SEC Launches Open-Source Interactive Data Site

XBRL is taking hold as the universal language for the exchange of business information.

The Securities and Exchange Commission launched an open-source interactive Web site Feb. 15 that allows users to generate customized data from SEC financial reports.

With an XBRL (Extensible Business Reporting Language) viewer, the site can give investors nearly real-time access to the complete and actual data companies report to the SEC.

The XBRL format allows public companies and mutual funds to submit information in a standardized, tagged format for analysis and comparisons. The software eliminates tasks such as copying and pasting rows of revenues and expenses into a spreadsheet.

Dubbed Financial Explorer by the SEC, the tool generates financial ratios, graphs and charts. Information including earnings, expenses, cash flows, assets and liabilities can be analyzed and compared across competing public companies.

"XBRL is fast becoming the universal language for the exchange of business information and it is the future of financial reporting," SEC Chairman Christopher Cox said in a statement. "With Financial Explorer or another XBRL viewer, investors will be able to quickly make sense of financial statements."

The SEC said most free Internet tools use aggregated data and include disclaimers warning investors not to rely on the information for investment decisions. David Blaszkowsky, director of the SEC's Office of Interactive Disclosure, said Financial Explorer is a "first-hand glimpse of the future of financial analysis, especially for the retail investor."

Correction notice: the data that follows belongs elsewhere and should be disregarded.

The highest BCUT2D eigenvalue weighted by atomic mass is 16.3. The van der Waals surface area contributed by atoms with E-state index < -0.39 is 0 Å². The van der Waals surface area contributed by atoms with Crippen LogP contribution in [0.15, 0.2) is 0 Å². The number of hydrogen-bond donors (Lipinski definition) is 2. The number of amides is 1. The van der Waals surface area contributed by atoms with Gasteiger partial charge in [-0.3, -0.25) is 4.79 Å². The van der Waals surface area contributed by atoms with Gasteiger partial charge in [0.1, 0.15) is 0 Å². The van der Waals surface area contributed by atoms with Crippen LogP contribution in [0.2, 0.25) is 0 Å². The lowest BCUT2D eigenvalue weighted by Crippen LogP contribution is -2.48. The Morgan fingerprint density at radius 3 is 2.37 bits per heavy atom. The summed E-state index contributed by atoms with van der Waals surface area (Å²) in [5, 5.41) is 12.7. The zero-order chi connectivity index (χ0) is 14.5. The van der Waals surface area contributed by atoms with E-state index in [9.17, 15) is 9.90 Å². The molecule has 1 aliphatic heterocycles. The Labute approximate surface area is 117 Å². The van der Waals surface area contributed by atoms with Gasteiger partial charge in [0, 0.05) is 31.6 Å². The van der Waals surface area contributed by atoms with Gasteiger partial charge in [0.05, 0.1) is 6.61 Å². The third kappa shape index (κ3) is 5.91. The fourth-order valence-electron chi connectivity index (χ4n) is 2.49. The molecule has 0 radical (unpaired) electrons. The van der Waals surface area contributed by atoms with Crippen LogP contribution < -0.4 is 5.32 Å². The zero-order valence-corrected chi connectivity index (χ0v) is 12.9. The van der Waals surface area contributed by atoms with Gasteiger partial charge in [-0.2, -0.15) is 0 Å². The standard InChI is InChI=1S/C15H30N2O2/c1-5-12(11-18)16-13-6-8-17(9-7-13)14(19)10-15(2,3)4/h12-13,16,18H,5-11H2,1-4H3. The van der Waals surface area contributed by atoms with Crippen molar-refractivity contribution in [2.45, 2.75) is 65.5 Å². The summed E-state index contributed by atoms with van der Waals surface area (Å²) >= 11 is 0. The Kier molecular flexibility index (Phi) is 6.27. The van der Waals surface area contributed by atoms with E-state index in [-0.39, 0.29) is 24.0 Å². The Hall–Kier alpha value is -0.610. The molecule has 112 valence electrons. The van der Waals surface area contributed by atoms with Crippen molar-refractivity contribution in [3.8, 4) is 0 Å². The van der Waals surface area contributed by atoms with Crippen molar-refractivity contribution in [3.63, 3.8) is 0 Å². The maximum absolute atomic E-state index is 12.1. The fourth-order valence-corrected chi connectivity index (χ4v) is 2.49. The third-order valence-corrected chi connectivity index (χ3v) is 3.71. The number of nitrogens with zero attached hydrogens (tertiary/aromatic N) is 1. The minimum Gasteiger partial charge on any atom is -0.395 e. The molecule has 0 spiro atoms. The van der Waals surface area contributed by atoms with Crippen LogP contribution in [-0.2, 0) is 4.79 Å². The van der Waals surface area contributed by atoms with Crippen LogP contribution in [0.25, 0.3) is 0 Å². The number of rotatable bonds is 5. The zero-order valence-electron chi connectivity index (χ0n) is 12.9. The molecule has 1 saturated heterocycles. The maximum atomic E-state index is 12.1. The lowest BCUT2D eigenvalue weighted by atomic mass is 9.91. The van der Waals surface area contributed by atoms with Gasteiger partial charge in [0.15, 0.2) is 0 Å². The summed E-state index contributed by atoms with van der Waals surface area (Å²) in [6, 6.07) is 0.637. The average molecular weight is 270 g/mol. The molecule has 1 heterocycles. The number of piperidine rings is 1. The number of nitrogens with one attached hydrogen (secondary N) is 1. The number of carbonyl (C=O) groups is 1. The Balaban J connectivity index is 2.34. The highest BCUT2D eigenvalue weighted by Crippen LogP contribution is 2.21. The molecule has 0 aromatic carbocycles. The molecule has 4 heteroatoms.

As interactive data becomes more commonplace, the SEC said, developers will generate creative Web-based applications that give insights about financial results.

"In the near future, potentially millions of people will be able to analyze and compare financial statements and make better-informed investment decisions," Cox said. "That's a big benefit to ordinary investors."

Since leaving Congress in 2005 to head the agency, Cox has pushed both the SEC and companies to adopt XBRL. The SEC currently has a voluntary program for tagging financial documents with XBRL. Microsoft, General Electric and United Technologies are already participating in the program.

A member of the XML family, XBRL is a machine-readable language for business and financial data. Instead of treating financial information as a block of text-as on a standard Internet page or a printed document-it provides an identifying tag for each individual item of data.